Where will ransomware stand in the forthcoming years?
According to various statistics, ransomware attacks increased discernibly in 2019. The reason? The vulnerable state of organizations and the increasing level of sophistication seen in attack mechanisms. In other words, attackers are adapting very quickly and are well aware of the weaknesses in organizations’ networks, which leads to the high number of successful ransomware attacks.
According to EmsiSoft’s report on ransomware attacks in the United States, “the recovery cost from a ransomware attack is substantial, and companies would do well to consider these costs when budgeting over the next few years.” In the US alone, at least 113 government entities were impacted by ransomware in 2019. Ransomware is continuously attacking various institutions, ranging from health institutions to schools.
No one is safe from ransomware
Statistics presented in another report by Cybersecurity Ventures predict that businesses in 2021 will be victimized by ransomware every 11 seconds. That number is based on precise cybercrime statistics. Cybersecurity Ventures also estimate that the cost of a ransomware attack to businesses will be $20 billion in 2021. As for the global losses related to cybercrime, it is expected that the number will reach $6 trillion.
How do ransomware attacks against businesses happen?
Ransomware leverages various known vulnerabilities to gain access to systems. It turns out that some vulnerabilities are more common in ransomware attacks than others. According to RiskSense, nearly 65% of them targeted high-value assets such as servers. 35% of the vulnerabilities were old, from 2015 or earlier, with the WannaCry flaws still being deployed today.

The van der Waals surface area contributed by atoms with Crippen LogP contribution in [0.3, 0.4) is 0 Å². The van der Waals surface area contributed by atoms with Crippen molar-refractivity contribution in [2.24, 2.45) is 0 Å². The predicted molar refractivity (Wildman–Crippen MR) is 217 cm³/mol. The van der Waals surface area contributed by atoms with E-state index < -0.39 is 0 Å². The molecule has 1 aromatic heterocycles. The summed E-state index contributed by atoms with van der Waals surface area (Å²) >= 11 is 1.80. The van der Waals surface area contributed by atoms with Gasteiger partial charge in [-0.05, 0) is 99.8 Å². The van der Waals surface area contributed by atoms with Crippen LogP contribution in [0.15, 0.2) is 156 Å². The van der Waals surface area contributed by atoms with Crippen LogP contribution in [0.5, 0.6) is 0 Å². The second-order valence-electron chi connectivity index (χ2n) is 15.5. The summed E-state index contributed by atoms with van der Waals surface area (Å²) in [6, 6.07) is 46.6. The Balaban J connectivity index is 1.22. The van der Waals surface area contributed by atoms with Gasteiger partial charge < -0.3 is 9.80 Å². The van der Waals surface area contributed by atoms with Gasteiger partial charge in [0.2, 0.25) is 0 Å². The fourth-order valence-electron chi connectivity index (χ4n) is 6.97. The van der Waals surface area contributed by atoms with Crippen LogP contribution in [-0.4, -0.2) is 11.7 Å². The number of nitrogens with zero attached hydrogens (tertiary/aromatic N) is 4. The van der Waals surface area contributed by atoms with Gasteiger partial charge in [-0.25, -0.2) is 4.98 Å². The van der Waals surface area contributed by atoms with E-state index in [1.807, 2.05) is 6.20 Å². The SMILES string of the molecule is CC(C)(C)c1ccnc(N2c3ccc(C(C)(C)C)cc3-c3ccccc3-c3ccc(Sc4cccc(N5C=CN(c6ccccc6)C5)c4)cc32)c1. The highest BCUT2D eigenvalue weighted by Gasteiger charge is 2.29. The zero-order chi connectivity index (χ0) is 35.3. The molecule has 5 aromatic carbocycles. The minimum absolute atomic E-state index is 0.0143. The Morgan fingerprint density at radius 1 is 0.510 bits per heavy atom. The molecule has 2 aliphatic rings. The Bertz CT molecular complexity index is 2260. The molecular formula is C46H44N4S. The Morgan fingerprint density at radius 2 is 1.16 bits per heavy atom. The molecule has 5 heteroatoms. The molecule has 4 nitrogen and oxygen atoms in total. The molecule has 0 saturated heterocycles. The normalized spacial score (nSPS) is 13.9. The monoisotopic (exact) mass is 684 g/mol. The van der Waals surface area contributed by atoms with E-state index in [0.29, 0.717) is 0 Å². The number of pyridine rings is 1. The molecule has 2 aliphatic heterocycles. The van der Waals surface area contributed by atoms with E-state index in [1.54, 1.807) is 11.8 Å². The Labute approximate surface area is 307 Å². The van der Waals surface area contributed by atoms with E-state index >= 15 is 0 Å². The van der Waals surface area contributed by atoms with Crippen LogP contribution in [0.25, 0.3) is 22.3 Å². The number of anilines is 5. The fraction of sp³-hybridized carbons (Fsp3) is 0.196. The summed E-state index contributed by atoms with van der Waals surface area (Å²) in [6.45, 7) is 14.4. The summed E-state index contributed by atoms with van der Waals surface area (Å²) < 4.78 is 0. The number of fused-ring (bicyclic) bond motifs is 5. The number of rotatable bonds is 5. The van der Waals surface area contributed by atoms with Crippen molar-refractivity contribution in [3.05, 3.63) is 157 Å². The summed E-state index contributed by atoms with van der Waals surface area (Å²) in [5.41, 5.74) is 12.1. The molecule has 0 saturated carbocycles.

“While not totally unexpected, the fact that older vulnerabilities and those with lower severity scores are being exploited by ransomware illustrates how easy it is for organizations to miss important vulnerabilities if they lack real-world threat context,” noted Srinivas Mukkamala, CEO of RiskSense.
Businesses running Windows 7 should switch to Windows 10
Support for Windows 7 ended on January 14th, 2020.
This event would put anyone who still hasn’t switched to Windows 10 to a greater risk of ransomware and malware attacks, as there will be no more security patches. Statistics show that 26% of computers would still be running Windows 7 after the end date of its official support (which is already a fact).
What else should businesses do?
Upgrade whatever software the company is running to the latest possible version. For small and medium-sized businesses, the best option would be to upgrade to an operating system that is supported, and regularly received security patches.
Businesses should also make sure they are up-to-date with patches while they can. Microsoft is offering the opportunity to buy ESUs (extended security updates) to access patches while they are migrating to newer software.
Businesses owners should also be prepared against ransomware with sufficient backup solutions. According to Veritas researchers, businesses should have three copies of their valuable data. Two of these copies should be on separate storage devices, and one should be air-gapped in an offsite location. Air-gapped data backups ensures the security of the data and is a reliable method of successfully restoring data.